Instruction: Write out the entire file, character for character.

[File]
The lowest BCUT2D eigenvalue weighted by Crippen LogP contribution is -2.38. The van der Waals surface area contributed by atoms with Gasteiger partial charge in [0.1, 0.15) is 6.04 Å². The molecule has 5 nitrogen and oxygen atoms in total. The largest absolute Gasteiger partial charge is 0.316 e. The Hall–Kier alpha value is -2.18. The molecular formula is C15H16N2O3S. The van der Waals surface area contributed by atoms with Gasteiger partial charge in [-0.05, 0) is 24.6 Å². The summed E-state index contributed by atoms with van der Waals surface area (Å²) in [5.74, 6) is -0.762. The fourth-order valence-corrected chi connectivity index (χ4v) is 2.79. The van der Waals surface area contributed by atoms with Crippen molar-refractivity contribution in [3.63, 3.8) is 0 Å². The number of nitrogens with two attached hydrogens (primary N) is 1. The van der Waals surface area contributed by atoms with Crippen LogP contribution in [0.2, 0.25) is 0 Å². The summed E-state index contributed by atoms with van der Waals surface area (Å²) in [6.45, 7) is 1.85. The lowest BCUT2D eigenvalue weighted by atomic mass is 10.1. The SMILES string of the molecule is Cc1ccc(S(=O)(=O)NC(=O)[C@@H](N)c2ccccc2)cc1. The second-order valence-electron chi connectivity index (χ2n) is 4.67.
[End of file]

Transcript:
The lowest BCUT2D eigenvalue weighted by Crippen LogP contribution is -2.38. The van der Waals surface area contributed by atoms with Gasteiger partial charge in [0.1, 0.15) is 6.04 Å². The molecule has 5 nitrogen and oxygen atoms in total. The largest absolute Gasteiger partial charge is 0.316 e. The Hall–Kier alpha value is -2.18. The molecular formula is C15H16N2O3S. The van der Waals surface area contributed by atoms with Gasteiger partial charge in [-0.05, 0) is 24.6 Å². The summed E-state index contributed by atoms with van der Waals surface area (Å²) in [5.74, 6) is -0.762. The fourth-order valence-corrected chi connectivity index (χ4v) is 2.79. The van der Waals surface area contributed by atoms with Crippen molar-refractivity contribution in [3.63, 3.8) is 0 Å². The number of nitrogens with two attached hydrogens (primary N) is 1. The van der Waals surface area contributed by atoms with Crippen LogP contribution in [0.2, 0.25) is 0 Å². The summed E-state index contributed by atoms with van der Waals surface area (Å²) in [6.45, 7) is 1.85. The lowest BCUT2D eigenvalue weighted by atomic mass is 10.1. The SMILES string of the molecule is Cc1ccc(S(=O)(=O)NC(=O)[C@@H](N)c2ccccc2)cc1. The second-order valence-electron chi connectivity index (χ2n) is 4.67.